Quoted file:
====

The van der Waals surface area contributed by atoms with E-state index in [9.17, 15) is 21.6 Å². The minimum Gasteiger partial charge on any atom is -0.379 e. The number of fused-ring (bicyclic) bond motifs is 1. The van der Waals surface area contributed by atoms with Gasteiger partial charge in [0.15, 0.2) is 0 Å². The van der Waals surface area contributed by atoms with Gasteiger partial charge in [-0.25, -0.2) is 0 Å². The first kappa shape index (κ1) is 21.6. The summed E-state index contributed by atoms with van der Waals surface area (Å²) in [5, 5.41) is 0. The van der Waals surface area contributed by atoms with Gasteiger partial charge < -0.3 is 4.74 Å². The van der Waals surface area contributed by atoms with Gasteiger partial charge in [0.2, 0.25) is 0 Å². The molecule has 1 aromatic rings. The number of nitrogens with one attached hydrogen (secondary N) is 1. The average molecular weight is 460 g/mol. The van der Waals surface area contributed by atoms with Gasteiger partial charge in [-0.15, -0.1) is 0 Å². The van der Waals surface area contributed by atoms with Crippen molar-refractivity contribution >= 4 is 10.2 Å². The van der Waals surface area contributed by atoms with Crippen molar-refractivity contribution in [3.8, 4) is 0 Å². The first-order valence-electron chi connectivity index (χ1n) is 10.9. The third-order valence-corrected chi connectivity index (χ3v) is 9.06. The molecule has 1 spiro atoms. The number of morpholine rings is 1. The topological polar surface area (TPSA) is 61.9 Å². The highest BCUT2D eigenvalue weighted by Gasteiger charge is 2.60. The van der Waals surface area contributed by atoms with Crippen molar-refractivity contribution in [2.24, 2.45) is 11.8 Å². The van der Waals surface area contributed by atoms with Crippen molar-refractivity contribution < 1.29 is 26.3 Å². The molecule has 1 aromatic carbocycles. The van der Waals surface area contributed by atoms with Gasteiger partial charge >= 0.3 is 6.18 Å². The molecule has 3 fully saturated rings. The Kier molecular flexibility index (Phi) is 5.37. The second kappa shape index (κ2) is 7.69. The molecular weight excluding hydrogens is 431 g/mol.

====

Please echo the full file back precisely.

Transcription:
The van der Waals surface area contributed by atoms with E-state index in [9.17, 15) is 21.6 Å². The minimum Gasteiger partial charge on any atom is -0.379 e. The number of fused-ring (bicyclic) bond motifs is 1. The van der Waals surface area contributed by atoms with Gasteiger partial charge in [0.15, 0.2) is 0 Å². The van der Waals surface area contributed by atoms with Gasteiger partial charge in [-0.25, -0.2) is 0 Å². The first kappa shape index (κ1) is 21.6. The summed E-state index contributed by atoms with van der Waals surface area (Å²) in [5, 5.41) is 0. The van der Waals surface area contributed by atoms with Gasteiger partial charge < -0.3 is 4.74 Å². The van der Waals surface area contributed by atoms with Gasteiger partial charge in [0.2, 0.25) is 0 Å². The molecule has 1 aromatic rings. The number of nitrogens with one attached hydrogen (secondary N) is 1. The average molecular weight is 460 g/mol. The van der Waals surface area contributed by atoms with Gasteiger partial charge in [-0.15, -0.1) is 0 Å². The van der Waals surface area contributed by atoms with Crippen molar-refractivity contribution >= 4 is 10.2 Å². The van der Waals surface area contributed by atoms with Crippen molar-refractivity contribution in [3.8, 4) is 0 Å². The first-order valence-electron chi connectivity index (χ1n) is 10.9. The third-order valence-corrected chi connectivity index (χ3v) is 9.06. The molecule has 1 spiro atoms. The number of morpholine rings is 1. The topological polar surface area (TPSA) is 61.9 Å². The highest BCUT2D eigenvalue weighted by Gasteiger charge is 2.60. The van der Waals surface area contributed by atoms with Crippen molar-refractivity contribution in [2.24, 2.45) is 11.8 Å². The van der Waals surface area contributed by atoms with Crippen molar-refractivity contribution < 1.29 is 26.3 Å². The molecule has 1 aromatic carbocycles. The van der Waals surface area contributed by atoms with Gasteiger partial charge >= 0.3 is 6.18 Å². The molecule has 3 fully saturated rings. The Kier molecular flexibility index (Phi) is 5.37. The second kappa shape index (κ2) is 7.69. The molecular weight excluding hydrogens is 431 g/mol.